How many times have you discovered an event that you would have loved to photograph but it occurred the week before you arrived? Do your event and holiday research at www.travelnotes.org/Events/07-jul.htm to avoid that disappointment.

Once you have made your reservations or plans, its difficult to do much about the weather. But you can try to determine the average temps and weather before you lock in dates. A very cold and foggy two-week summer house rental on the Northern Coast of California comes to my mind. 'Oh, said the locals when we asked why it was so bloody cold and dark, "its always this way late June. We call it June Gloom. You'll have to come back later in the year or go inland to get the sun". So we packed up everyday and went to the Napa Valley and environs instead of playing golf and swimming at our vacation house. Here's the best bet for world weather in several languages: www.worldweather.org/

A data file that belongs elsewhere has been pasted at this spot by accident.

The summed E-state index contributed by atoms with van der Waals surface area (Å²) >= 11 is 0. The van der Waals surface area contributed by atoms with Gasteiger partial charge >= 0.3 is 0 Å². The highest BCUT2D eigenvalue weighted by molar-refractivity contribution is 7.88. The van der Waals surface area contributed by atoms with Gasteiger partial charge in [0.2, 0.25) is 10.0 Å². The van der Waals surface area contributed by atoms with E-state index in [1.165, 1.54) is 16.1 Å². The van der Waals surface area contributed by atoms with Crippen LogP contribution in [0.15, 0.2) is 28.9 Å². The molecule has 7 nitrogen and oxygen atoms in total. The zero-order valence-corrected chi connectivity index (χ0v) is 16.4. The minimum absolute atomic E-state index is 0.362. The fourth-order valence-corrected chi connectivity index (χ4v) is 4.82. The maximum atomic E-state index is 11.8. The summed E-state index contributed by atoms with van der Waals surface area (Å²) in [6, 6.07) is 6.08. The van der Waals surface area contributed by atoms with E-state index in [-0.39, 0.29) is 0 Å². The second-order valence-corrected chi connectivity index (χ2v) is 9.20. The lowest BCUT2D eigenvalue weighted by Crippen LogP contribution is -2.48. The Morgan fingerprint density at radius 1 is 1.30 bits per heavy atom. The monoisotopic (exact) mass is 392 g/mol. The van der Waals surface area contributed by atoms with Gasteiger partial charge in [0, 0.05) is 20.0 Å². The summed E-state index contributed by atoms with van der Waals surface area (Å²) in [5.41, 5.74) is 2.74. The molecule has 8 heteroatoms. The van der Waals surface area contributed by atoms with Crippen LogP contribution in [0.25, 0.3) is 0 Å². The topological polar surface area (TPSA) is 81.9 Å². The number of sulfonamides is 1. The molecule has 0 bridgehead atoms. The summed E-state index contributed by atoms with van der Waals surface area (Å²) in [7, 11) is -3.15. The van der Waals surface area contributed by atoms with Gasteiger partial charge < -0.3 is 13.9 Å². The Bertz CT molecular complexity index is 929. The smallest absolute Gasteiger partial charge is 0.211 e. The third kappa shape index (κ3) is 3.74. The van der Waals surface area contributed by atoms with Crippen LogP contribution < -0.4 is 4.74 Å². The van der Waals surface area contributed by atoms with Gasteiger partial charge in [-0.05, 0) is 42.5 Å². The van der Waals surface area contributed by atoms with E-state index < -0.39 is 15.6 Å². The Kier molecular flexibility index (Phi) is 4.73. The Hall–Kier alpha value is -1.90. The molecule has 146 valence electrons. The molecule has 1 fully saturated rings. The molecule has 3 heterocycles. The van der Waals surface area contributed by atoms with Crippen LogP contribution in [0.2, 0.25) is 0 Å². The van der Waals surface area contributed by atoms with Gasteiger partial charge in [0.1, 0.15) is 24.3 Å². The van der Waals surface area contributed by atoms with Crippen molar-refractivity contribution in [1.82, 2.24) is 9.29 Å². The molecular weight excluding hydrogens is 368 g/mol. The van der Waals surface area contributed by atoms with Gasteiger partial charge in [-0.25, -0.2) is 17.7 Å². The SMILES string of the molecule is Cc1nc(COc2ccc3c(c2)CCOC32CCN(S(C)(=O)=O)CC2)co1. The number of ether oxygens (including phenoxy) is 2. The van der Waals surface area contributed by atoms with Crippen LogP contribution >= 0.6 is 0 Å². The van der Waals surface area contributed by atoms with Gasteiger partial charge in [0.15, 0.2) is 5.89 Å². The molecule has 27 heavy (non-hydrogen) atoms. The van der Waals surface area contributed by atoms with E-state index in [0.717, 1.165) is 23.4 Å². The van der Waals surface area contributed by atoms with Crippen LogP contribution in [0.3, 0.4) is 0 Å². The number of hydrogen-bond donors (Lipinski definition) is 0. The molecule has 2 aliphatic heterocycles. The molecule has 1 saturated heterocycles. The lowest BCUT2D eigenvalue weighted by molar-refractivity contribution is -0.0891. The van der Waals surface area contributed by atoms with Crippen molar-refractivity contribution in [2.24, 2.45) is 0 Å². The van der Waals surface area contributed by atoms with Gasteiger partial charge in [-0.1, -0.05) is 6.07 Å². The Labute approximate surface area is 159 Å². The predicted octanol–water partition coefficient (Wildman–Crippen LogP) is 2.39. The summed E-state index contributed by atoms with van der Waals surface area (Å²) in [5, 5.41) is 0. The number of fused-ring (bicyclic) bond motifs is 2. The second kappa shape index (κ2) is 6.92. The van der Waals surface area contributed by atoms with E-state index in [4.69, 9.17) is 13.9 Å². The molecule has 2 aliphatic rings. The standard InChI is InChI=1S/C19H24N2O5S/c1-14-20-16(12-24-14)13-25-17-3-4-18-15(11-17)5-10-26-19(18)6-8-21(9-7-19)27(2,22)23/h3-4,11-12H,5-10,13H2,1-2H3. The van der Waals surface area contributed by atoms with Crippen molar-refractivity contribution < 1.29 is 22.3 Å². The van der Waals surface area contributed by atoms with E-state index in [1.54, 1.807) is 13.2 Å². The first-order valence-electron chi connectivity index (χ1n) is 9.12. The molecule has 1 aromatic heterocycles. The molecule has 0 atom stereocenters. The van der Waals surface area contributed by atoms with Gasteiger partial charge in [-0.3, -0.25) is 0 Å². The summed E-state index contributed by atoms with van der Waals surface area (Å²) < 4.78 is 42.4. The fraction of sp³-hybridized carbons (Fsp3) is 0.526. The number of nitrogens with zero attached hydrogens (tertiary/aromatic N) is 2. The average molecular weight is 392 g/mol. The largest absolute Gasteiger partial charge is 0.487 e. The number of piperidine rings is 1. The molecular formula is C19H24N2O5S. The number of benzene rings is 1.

Next time: How to plan to get great shots from a short trip to visit friends or relatives.

Comments (12)

Posted by Ellenboughn on July 20, 2007
we prefer the Fremont Lenin, the troll and 'waiting for the interurban'; btw, since you live on bainbridge, you probably know that one of the best skyline locations for the space needle is FROM a ferry docking around sunset. Over here we have frog rock and toe jam hill. Frog rock isn't a rock that looks like a frog but two huge boulders that have been painted to look like a frog. Someone repaints it every year or so. Don't we live in a wonderful quirky place?
Posted by Cascoly on July 19, 2007